|Publication number||US7110082 B2|
|Application number||US 10/602,069|
|Publication date||Sep 19, 2006|
|Filing date||Jun 24, 2003|
|Priority date||Jun 24, 2003|
|Also published as||CN1573572A, DE602004017385D1, EP1491958A2, EP1491958A3, EP1491958B1, US20040263813|
|Publication number||10602069, 602069, US 7110082 B2, US 7110082B2, US-B2-7110082, US7110082 B2, US7110082B2|
|Inventors||Stanislav Smirnov, Mark Oskotsky|
|Original Assignee||Asml Holding N.V.|
|Export Citation||BiBTeX, EndNote, RefMan|
|Patent Citations (30), Non-Patent Citations (1), Referenced by (4), Classifications (14), Legal Events (3)|
|External Links: USPTO, USPTO Assignment, Espacenet|
1. Field of the Invention
The present invention relates generally to lithography. More particularly, the present invention relates to maskless lithography.
2. Related Art
Lithography is a process used to create features on the surface of substrates. Such substrates can include those used in the manufacture of flat panel displays (e.g., liquid crystal displays), circuit boards, various integrated circuits, and the like. A frequently used substrate for such applications is a semiconductor wafer or glass substrate. While this description is written in terms of a semiconductor wafer for illustrative purposes, one skilled in the art would recognize that this description also applies to other types of substrates known to those skilled in the art.
During lithography, a wafer, which is disposed on a wafer stage, is exposed to an image projected onto the surface of the wafer by exposure optics located within a lithography apparatus. While exposure optics are used in the case of photolithography, a different type of exposure apparatus can be used depending on the particular application. For example, x-ray, ion, electron, or photon lithography each can require a different exposure apparatus, as is known to those skilled in the art. The particular example of photolithography is discussed here for illustrative purposes only.
The projected image produces changes in the characteristics of a layer, for example photoresist, deposited on the surface of the wafer. These changes correspond to the features projected onto the wafer during exposure. Subsequent to exposure, the layer can be etched to produce a patterned layer. The pattern corresponds to those features projected onto the wafer during exposure. This patterned layer is then used to remove or further process exposed portions of underlying structural layers within the wafer, such as conductive, semiconductive, or insulative layers. This process is then repeated, together with other steps, until the desired features have been formed on the surface, or in various layers, of the wafer.
Step-and-scan technology works in conjunction with a projection optics system that has a narrow imaging slot. Rather than expose the entire wafer at one time, individual fields are scanned onto the wafer one at a time. This is accomplished by moving the wafer and reticle simultaneously such that the imaging slot is moved across the field during the scan. The wafer stage must then be asynchronously stepped between field exposures to allow multiple copies of the reticle pattern to be exposed over the wafer surface. In this manner, the quality of the image projected onto the wafer is maximized.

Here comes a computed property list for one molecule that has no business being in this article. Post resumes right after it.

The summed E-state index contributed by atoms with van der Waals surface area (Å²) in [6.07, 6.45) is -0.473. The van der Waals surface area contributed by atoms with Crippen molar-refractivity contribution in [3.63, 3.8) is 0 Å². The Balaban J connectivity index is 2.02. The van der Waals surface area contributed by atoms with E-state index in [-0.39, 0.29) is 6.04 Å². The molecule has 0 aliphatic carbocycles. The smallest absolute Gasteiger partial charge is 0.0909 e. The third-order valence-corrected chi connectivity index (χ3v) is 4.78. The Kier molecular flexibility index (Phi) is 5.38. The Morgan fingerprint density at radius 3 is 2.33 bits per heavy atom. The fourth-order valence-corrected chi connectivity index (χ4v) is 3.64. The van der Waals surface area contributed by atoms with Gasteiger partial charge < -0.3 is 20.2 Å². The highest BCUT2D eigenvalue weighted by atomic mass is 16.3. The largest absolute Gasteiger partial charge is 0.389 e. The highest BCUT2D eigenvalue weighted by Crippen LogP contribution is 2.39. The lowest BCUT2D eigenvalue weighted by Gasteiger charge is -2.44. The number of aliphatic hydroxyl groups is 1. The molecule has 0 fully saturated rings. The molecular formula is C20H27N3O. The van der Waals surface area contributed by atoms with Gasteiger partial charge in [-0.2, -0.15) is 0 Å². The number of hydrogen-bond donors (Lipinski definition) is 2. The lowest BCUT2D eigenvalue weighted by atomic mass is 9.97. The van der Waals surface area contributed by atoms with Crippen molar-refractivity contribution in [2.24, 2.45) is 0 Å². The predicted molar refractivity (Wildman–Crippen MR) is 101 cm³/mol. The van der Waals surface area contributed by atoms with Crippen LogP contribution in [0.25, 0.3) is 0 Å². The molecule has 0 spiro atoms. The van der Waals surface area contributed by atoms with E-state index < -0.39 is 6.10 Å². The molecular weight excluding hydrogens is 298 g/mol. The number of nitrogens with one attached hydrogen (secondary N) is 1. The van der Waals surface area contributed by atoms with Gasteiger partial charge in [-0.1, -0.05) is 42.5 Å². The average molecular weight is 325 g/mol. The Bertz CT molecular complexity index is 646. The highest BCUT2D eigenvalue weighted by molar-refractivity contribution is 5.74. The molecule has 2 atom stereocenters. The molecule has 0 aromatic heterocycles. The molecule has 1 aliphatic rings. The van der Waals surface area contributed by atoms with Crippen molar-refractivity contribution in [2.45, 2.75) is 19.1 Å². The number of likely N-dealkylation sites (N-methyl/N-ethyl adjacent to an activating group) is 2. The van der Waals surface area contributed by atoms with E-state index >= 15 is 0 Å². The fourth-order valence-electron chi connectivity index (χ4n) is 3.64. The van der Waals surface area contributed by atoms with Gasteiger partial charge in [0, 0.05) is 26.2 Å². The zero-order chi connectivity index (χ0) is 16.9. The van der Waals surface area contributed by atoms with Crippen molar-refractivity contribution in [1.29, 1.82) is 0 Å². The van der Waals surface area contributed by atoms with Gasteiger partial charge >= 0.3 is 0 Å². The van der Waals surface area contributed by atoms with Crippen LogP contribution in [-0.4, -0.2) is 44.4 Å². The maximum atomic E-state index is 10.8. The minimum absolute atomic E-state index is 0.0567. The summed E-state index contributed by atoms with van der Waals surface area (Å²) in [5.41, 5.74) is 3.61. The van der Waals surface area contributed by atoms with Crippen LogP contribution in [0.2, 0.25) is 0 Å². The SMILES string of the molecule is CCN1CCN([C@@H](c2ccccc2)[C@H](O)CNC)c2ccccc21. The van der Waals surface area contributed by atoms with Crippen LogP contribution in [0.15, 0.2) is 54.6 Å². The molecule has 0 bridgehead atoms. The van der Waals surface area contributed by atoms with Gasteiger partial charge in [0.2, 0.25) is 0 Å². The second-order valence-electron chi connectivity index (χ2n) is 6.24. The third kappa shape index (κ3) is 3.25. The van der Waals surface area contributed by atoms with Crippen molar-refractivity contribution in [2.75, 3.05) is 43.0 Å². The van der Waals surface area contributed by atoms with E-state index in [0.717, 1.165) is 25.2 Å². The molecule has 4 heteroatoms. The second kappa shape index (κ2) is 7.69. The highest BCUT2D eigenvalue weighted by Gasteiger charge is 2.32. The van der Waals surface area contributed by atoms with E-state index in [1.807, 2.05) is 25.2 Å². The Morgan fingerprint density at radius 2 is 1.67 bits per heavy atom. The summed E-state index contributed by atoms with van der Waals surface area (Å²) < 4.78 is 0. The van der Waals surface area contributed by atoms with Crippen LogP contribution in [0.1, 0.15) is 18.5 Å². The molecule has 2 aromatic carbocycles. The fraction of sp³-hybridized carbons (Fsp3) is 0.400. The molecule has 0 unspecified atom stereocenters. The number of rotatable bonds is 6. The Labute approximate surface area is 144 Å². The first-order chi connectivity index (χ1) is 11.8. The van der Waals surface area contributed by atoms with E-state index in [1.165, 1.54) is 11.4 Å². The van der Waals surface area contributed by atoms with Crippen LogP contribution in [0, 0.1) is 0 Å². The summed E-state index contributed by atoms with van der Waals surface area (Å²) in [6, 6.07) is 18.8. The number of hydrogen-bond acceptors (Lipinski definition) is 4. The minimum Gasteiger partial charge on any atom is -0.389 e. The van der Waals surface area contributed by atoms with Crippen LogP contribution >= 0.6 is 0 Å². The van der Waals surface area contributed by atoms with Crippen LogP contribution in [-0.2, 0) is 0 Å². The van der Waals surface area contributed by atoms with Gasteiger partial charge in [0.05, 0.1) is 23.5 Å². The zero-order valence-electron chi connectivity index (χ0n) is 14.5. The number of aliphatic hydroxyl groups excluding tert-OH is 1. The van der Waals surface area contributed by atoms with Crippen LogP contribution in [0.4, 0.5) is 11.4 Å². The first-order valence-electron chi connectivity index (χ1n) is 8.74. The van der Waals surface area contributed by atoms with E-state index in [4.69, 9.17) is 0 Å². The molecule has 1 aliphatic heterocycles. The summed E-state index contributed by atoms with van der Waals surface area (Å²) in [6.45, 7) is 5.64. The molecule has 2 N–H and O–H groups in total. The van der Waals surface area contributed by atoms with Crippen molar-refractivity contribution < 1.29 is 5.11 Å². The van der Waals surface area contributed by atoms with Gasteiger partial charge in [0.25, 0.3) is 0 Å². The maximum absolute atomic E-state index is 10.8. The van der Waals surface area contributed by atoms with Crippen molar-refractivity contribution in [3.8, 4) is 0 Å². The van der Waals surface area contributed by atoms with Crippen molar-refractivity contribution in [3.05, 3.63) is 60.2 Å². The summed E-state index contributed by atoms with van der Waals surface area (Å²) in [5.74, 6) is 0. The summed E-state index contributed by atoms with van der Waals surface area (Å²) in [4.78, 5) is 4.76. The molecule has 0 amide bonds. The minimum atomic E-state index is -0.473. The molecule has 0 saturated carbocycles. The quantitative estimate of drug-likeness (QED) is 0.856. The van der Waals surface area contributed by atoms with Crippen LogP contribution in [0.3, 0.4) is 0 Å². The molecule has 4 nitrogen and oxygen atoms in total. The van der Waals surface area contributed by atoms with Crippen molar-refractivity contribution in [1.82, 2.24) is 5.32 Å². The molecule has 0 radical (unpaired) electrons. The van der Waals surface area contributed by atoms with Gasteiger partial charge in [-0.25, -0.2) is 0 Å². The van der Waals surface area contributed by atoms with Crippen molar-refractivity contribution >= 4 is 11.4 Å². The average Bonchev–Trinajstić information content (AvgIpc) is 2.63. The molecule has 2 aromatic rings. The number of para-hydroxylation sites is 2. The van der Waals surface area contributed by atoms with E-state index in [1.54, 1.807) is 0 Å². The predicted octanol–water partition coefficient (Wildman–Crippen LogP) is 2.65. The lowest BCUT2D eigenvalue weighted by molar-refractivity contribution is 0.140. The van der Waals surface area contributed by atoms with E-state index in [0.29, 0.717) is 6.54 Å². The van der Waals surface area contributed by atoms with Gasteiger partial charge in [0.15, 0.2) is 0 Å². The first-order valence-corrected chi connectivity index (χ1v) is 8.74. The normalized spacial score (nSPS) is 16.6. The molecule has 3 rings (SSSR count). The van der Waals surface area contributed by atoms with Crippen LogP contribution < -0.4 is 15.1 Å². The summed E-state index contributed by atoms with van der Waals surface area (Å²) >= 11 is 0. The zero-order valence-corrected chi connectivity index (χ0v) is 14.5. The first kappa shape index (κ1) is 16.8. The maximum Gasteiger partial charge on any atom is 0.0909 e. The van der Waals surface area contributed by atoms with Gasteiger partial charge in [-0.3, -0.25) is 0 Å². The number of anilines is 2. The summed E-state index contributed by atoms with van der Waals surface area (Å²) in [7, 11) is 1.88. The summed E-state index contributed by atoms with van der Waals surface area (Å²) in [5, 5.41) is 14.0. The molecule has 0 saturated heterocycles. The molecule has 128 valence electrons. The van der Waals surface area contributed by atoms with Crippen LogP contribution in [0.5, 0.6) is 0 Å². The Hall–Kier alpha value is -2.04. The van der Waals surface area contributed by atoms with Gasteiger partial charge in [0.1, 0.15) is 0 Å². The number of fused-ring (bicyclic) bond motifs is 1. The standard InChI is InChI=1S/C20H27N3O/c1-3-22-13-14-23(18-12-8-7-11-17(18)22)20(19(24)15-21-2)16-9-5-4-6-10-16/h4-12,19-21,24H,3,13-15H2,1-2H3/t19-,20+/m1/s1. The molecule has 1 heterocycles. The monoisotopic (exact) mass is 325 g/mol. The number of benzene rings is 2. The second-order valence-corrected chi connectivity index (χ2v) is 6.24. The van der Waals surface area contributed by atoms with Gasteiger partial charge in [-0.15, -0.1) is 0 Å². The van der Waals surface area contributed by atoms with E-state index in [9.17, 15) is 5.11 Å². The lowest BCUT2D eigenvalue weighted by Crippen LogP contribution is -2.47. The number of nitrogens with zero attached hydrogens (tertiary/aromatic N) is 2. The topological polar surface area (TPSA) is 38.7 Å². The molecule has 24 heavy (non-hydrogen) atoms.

Conventional lithographic systems and methods form images on a semiconductor wafer. The system typically has a lithographic chamber that is designed to contain an apparatus that performs the process of image formation on the semiconductor wafer. The chamber can be designed to have different gas mixtures and/or grades of vacuum depending on the wavelength of light being used. A reticle is positioned inside the chamber. A beam of light is passed from an illumination source (located outside the system) through an optical system, an image outline on the reticle, and a second optical system before interacting with a semiconductor wafer.
A plurality of reticles is required to fabricate a device on the substrate. These reticles are becoming increasingly costly and time consuming to manufacture due to the feature sizes and the exacting tolerances required for small feature sizes. Also, a reticle can only be used for a certain period of time before being worn out. Further costs are routinely incurred if a reticle is not within a certain tolerance or when the reticle is damaged. Thus, the manufacture of wafers using reticles is becoming increasingly, and possibly prohibitively, expensive.
In order to overcome these drawbacks, maskless (e.g., direct write, digital, etc.) lithography systems have been developed. The maskless system replaces a reticle with a spatial light modulator (SLM) (e.g., a digital micro mirror device (DMD), a liquid crystal display (LCD), or the like). The SLM includes an array of active areas (e.g., mirrors or transmissive areas) that are either ON or OFF to form a desired pattern. A predetermined and previously stored algorithm based on a desired exposure pattern is used to turn ON and OFF the active areas.
Therefore, what is needed is a maskless lithography system having an SLM with any sized diameter, which is also not limited by a size of an optical element that may be used to project light onto and off of the SLM.
The present invention provides a maskless lithography system including an illuminating system, a non-linear (e.g., curved, concave, spherical, etc.) SLM, an exposure system, and a beam splitter that directs light from the illuminating system to the SLM and from the SLM to the exposure system. In some embodiments, one or more optical elements can be located between the beam splitter and the SLM, possibly to correct for aberrations.
Further embodiments, features, and advantages of the present inventions, as well as the structure and operation of the various embodiments of the present invention, are described in detail below with reference to the accompanying drawings.